As for how he would describe his 10 year career, Walker had one word: “wild.”

“Honestly it’s like a roller coaster where we jump on and we hold on and at some points our hands are in the air going ‘woo-hoo’ and other parts we’re going ‘oh, crap,’” Walker said. “The music industry is fixable, it’s weird. People come and go … But it’s cool to look and go all those times it felt scary or felt like the mountain top incredible, looking back you are able to compartmentalize a little bit more and it’s like man that really wasn’t that big of a deal. It felt like it at the time, that was something I need to remember and celebrate.”

When he looks back on his career, Walker looks with happiness and joy that he is still able to perform. But he’s also curious about what he future holds and what door will open next.

“In today’s world you’re one tweet away from some celebrity that found your music and all of a sudden this new song that wasn’t a single is on fire,” Walker said. “I hold on for dear life and go as long as my wife’s happy, as long as my kids are eating, I’m good.”

Walker and his family moved back to the CSRA in October 2019 right before the COVID pandemic hit because they wanted to be closer to family.

“My grandparents are here, my aunt and uncle are here, my sister and her husband. April’s whole family is here, so the fact that we were here before everything shut down, we would’ve been in Nashville by ourselves like, ‘oh, this sucks,’” Walker said.

Moving back to the CSRA was the right decision for the family because it’s slower paced and Walker said has helped him stay grounded.

“(In) Nashville I felt like I was always one call away if management or the label needed something or they wanted to shoot a video, whatever it is,” Walker said. “Now when I go up for a write, it’s very proactive: here’s the times we’re writing, here’s who we’re writing with, I’m able to then collect my stories from the CSRA when I’m out and about and go in with a very purposeful this is what we’re writing about.”

During the pandemic Walker was able to lead worship at his dad’s church and help out when they held services in the parking lot. 

“I wouldn’t have gotten to do that if I hadn’t moved back here. A lot of cool little seasons since moving back,” Walker said.

Walker and his family attend Stevens Creek Church where he helps lead worship and write some music, said Todd Sturgell, the executive pastor of experiences.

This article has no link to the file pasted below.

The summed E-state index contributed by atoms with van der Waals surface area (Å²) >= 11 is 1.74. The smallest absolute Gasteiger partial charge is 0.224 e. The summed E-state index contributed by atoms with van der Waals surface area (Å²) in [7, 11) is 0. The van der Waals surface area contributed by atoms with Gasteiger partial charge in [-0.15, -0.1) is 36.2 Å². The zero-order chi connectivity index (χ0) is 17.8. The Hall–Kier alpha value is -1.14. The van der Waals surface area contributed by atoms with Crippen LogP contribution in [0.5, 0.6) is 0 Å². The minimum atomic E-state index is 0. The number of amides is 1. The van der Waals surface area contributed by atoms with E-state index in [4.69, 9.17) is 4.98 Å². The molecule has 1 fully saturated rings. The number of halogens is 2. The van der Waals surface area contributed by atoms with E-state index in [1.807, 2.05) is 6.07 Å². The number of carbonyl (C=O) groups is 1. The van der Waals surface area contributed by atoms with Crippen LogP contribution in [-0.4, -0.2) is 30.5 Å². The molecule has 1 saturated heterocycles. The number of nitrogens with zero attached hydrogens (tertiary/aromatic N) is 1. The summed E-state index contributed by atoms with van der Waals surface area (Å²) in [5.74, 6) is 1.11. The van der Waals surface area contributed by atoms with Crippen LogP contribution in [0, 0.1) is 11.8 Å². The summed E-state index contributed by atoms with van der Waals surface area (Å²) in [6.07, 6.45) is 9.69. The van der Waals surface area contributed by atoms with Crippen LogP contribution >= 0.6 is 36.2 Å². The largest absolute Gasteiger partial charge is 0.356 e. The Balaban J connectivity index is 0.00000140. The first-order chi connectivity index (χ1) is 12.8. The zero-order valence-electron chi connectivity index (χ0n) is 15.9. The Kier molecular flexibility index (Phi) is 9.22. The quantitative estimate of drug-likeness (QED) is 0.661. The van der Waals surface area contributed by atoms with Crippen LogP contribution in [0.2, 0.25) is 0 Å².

“Rhett is a super down to earth guy, very humble, super funny,” Sturgell said. “One of those people that (is) easy to be around. Sometimes when people have a little bit of success they can turn into a different person, but he’s super down to Earth … has really fit into our team really, really well. I love having him on the team, I love when he serves and helps us out.”

Walker is always willing to help out and Sturgell said when his brother was diagnosed with ALS eight months ago he wanted to do a benefit concert and asked Walker if he wanted to be involved. He said Walker jumped in and donated his time and was part of the concert. He added that April also helped with the benefit because “that’s the kind of people they are.”

“(He) loves Jesus, loves his family, loves music. That’s Rhett,” Sturgell said.

When he’s not working, Walker likes to be outside.

“If there’s not something to paint or fix or keep me busy I’ll sit out on the back porch,” Walker said. “Every night I light a fire on the back porch and sit out there. I just prefer to be outdoors whether it’s hunting, fishing, sitting riding four-wheelers, playing golf, me and my son, we, my 15-year-old Jett, he went with me to the driving … he’s starting to get into golf too. This time of year it’s easy to get stir crazy. The weather is still nice, and you want to get outside before we get a month of cold.”

To keep up with what Walker is doing, visit his website,, or follow him on Facebook, Youtube, Instagram and Twitter.

Country music highlights quiet Waco-area weekend

Christmas weekend finds a quieter local music scene than previous December weekends, with a Nashville singer-songwriter, a Texas bluegrass trio and a multi-performer night the highlights for country music fans.

The weekend offers local followers of Nashville country singer-songwriter Kristen Kelly another chance to see the Lorena native perform for the home folks.